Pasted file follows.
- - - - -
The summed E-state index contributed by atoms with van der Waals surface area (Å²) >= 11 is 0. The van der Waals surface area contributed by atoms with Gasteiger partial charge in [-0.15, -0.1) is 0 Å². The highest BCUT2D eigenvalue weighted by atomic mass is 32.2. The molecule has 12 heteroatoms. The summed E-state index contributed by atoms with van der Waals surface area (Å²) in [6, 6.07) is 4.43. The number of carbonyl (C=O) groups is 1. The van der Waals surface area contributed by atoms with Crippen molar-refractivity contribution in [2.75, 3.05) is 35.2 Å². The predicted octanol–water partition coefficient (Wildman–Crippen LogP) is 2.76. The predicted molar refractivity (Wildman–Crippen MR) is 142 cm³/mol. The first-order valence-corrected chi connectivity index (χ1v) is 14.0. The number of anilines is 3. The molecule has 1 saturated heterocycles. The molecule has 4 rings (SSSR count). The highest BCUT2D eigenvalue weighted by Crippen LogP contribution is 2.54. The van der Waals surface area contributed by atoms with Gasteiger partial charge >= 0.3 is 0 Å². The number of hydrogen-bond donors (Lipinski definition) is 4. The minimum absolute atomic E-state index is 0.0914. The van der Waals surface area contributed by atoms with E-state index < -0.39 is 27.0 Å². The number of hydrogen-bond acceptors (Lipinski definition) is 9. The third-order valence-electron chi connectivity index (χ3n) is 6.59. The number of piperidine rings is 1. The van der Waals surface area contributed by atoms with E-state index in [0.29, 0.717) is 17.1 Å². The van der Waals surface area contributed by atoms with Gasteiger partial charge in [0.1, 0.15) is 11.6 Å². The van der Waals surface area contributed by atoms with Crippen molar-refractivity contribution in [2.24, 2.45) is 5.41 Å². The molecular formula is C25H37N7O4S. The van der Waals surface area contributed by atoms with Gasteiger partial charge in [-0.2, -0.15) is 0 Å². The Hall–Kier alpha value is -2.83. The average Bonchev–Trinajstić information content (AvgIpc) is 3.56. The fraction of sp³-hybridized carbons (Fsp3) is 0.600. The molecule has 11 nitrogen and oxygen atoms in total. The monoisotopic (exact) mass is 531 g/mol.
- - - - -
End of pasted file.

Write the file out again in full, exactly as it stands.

The summed E-state index contributed by atoms with van der Waals surface area (Å²) >= 11 is 0. The van der Waals surface area contributed by atoms with Gasteiger partial charge in [-0.15, -0.1) is 0 Å². The highest BCUT2D eigenvalue weighted by atomic mass is 32.2. The molecule has 12 heteroatoms. The summed E-state index contributed by atoms with van der Waals surface area (Å²) in [6, 6.07) is 4.43. The number of carbonyl (C=O) groups is 1. The van der Waals surface area contributed by atoms with Crippen molar-refractivity contribution in [2.75, 3.05) is 35.2 Å². The predicted octanol–water partition coefficient (Wildman–Crippen LogP) is 2.76. The predicted molar refractivity (Wildman–Crippen MR) is 142 cm³/mol. The first-order valence-corrected chi connectivity index (χ1v) is 14.0. The number of anilines is 3. The molecule has 1 saturated heterocycles. The molecule has 4 rings (SSSR count). The highest BCUT2D eigenvalue weighted by Crippen LogP contribution is 2.54. The van der Waals surface area contributed by atoms with Gasteiger partial charge >= 0.3 is 0 Å². The number of hydrogen-bond donors (Lipinski definition) is 4. The minimum absolute atomic E-state index is 0.0914. The van der Waals surface area contributed by atoms with E-state index < -0.39 is 27.0 Å². The number of hydrogen-bond acceptors (Lipinski definition) is 9. The third-order valence-electron chi connectivity index (χ3n) is 6.59. The number of piperidine rings is 1. The van der Waals surface area contributed by atoms with E-state index in [0.29, 0.717) is 17.1 Å². The van der Waals surface area contributed by atoms with Gasteiger partial charge in [0.1, 0.15) is 11.6 Å². The van der Waals surface area contributed by atoms with Crippen molar-refractivity contribution in [2.24, 2.45) is 5.41 Å². The molecular formula is C25H37N7O4S. The van der Waals surface area contributed by atoms with Gasteiger partial charge in [-0.2, -0.15) is 0 Å². The Hall–Kier alpha value is -2.83. The average Bonchev–Trinajstić information content (AvgIpc) is 3.56. The fraction of sp³-hybridized carbons (Fsp3) is 0.600. The molecule has 11 nitrogen and oxygen atoms in total. The monoisotopic (exact) mass is 531 g/mol.